Yours sincerely,
Silent Majority


Other letters by the Silent Majority:

Silent Majority: Too much freedom in S’pore equals freedom to be raped

Take those who disrespect Lee Kuan Yew to task

Revoke S’porean citizenship of those who did not pay respects to Lee Kuan Yew



Atheism: The art of not-giving-a-shit

Atheism: The art of not-giving-a-shit

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“Every man born unto this Earth is a sinner!”, the man exclaimed. “If you do not believe in Jesus, then you are a walking corpse!”

By Chin Wei Lien

Atheists gone wild

I WAS called a “walking corpse” by a complete stranger in the winter of 2009 in Buffalo, New York. Granted, I was a sleep deprived communications major at that point of time. But I didn’t think he was referring to my heavy eyebags or my… student attire.

“Every man born unto this Earth is a sinner!”, the man exclaimed. “If you do not believe in Jesus, then you are a walking corpse!”

The man was a pastor from a local community church, and he was directing the insult not personally at me for my lack of religious beliefs, but also to everyone in the vicinity who didn’t subscribe to his, apparently, non-zombie faith.

Like many historical leaders in old photographs and paintings, the man stood taller and spoke louder than the crowd of college students beneath his feet. Silhouette painted black forbodingly outside the Student Union, the man was perched on top of a tiny foldable stool and looked bigger and more authoritative than his booming voice.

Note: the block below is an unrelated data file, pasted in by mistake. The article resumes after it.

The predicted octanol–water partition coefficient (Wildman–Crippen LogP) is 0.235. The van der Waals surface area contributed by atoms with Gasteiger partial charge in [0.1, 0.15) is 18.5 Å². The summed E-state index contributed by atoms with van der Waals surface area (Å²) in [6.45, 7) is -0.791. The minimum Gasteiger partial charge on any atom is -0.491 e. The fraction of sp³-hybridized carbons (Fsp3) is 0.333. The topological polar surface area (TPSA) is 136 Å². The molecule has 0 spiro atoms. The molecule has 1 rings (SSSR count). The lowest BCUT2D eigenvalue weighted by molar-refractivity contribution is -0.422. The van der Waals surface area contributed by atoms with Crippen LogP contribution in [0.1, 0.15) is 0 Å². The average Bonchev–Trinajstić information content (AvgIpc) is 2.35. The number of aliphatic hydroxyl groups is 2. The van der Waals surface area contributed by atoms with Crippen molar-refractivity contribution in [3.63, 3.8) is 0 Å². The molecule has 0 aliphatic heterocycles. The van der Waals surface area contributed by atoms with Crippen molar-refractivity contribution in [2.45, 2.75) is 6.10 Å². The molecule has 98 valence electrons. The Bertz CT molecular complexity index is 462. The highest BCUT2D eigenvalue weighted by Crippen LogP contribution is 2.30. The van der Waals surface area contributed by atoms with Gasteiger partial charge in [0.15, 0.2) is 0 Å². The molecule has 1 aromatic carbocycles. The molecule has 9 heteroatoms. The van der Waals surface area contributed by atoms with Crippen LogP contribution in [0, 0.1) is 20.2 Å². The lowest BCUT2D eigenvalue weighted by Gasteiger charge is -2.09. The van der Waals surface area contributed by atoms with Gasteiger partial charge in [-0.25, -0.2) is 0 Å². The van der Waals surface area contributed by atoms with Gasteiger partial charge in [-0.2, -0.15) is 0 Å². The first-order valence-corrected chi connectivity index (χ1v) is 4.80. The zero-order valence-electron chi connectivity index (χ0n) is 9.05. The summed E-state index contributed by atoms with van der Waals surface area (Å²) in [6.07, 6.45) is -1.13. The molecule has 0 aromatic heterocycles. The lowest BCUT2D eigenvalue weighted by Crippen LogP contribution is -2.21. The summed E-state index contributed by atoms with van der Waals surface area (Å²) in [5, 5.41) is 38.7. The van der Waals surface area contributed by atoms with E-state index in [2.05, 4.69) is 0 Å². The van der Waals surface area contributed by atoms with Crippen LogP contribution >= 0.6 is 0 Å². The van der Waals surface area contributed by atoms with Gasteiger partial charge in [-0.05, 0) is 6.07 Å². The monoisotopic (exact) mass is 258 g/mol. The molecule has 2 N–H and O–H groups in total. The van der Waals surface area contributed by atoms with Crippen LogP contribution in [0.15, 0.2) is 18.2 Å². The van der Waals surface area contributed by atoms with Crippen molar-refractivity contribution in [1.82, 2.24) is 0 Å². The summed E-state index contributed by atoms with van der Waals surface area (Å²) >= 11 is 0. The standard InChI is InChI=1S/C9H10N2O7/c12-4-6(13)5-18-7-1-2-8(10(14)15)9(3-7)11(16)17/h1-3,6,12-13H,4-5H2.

As the messenger of God’s words, he clearly looked confident and on most days, he also had an audience.

I was in the mostly muted crowd when a heated debate erupted between the pastor and a group of over-enthusiastic college atheists. One Indian exchange student (thick accent and all) in particular, stood out.

“What about babies? Are babies born sinners? What sins have they committed?” he retorted, backed by cheers from the crowd.

But our man would not be fazed.

One of the many apocalyptic crackpots dotting the streets of New York.

With every rhetorical and hypothetical question thrown at the pastor, he would use the Bible as his own pillar of truth. God had apparently, wrote down the answers to every conceivable question in the universe and the atheists, cynical as they were, would not run out of questions.

As the back-and-forth squabble began to border on the inane, I began to wonder if there was a point for atheists to form small groups and organizations to protest against leaders of religious institutions. After all, atheists trying to preach about atheism is a little too, well, religious for my taste.